Re: Incentives and self-archiving

From: Peter Singer <peter.singer_at_UTORONTO.CA>
Date: Sun, 18 Feb 2001 15:53:48 -0500

Stevan's email has helped to sharpen the debate. He is right that we will
not know whether self-archiving will really have uptake (or optimal uptake)
until it is readily available to researchers. Nothing in the concerns I
raise about incentives in any way should be viewed as slowing down the
effort to make open archives readily available. So, Stevan, when do you
expect this threshhold of ready availability will be reached?

At that point, my hypothesis is that we will see sub-optimal use of self-
archiving in medicine. I believe this will result from the incentive
barriers i describe. Whether my hypothesis is true will become evident
once the threshhold of ready availability of open archives is reached.

The preliminary evidence supporting the hypothesis is that the BMJ
Netprints preprint server has not caught on the way the Los Alamos physics
one did a decade or so ago. I think this is becasue of the incentives in
medicine to publish in brand name journals that disallow prepublication.
Presumably the physics journals do not have restrictive prepublication
policies, yes (ie no "Ingelfinger-like rule")?

Stevan is also correct in pointing out that i do not have a sharply
defined, demonstrated, quality assessment method for research articles that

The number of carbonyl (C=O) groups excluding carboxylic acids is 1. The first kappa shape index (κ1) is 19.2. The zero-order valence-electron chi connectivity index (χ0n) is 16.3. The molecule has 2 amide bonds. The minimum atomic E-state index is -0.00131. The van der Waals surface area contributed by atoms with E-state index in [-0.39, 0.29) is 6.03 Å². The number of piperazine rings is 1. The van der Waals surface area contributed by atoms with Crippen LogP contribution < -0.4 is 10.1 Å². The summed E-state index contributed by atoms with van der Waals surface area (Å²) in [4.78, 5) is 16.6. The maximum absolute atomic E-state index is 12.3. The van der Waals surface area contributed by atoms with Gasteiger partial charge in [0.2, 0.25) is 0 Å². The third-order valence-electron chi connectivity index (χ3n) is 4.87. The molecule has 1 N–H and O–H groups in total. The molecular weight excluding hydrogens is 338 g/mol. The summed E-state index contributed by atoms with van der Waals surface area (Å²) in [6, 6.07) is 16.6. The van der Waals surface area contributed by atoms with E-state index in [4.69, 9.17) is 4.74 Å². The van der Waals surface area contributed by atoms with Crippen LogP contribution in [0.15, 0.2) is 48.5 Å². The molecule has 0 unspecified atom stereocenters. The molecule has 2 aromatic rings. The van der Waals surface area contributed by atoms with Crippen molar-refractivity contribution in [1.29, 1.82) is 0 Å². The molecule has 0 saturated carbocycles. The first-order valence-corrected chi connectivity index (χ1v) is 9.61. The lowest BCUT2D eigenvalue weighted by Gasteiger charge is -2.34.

would provide an alternative to the journal brand name system. I have
sketched a conceptual framework for the alternative in . Developing this further
will require research and development. It is precisely initiatives such as
open archives or biomedcentral (because of its peer review light feature)
that will serve as the laboratories for such R & D. The R & D will
obviously not be required for the purpose of freeing the literature if my
hypothesis proves false or the remaining name-brand journals drop their
objections to pre-publication as Stevan predicts they will.

However, if my hypothesis proves true (which i think it will), and the
remaining name-brand journals persist with restrictive pre-publication
policies (and frankly i do not see the NEJM backing away from the
Ingelfinger rule any time soon), then realigning incentives by producing
brand-name independent quality measures and incorporating them into the
incentive system in medicine will become the crucial step to free that

I am not sure we can go much further with this debate in the abstract. We
need more data now which we should have as the open archives initiative
unfolds. However, i think i have shown why the issue of incentives should
stay within the scope of a discussion on open archives.


Peter A. Singer, MD, MPH, FRCPC
Sun Life Chair in Bioethics and Director,
University of Toronto Joint Centre for Bioethics
Professor of Medicine, University of Toronto
Canadian Institutes of Health Research Investigator
Associate Editor, Canadian Medical Association Journal

fax: 416-978-1911
phone: 416-978-4756
mail: 88 College St., Toronto ON Canada M5G-1L4
Received on Wed Jan 03 2001 - 19:17:43 GMT

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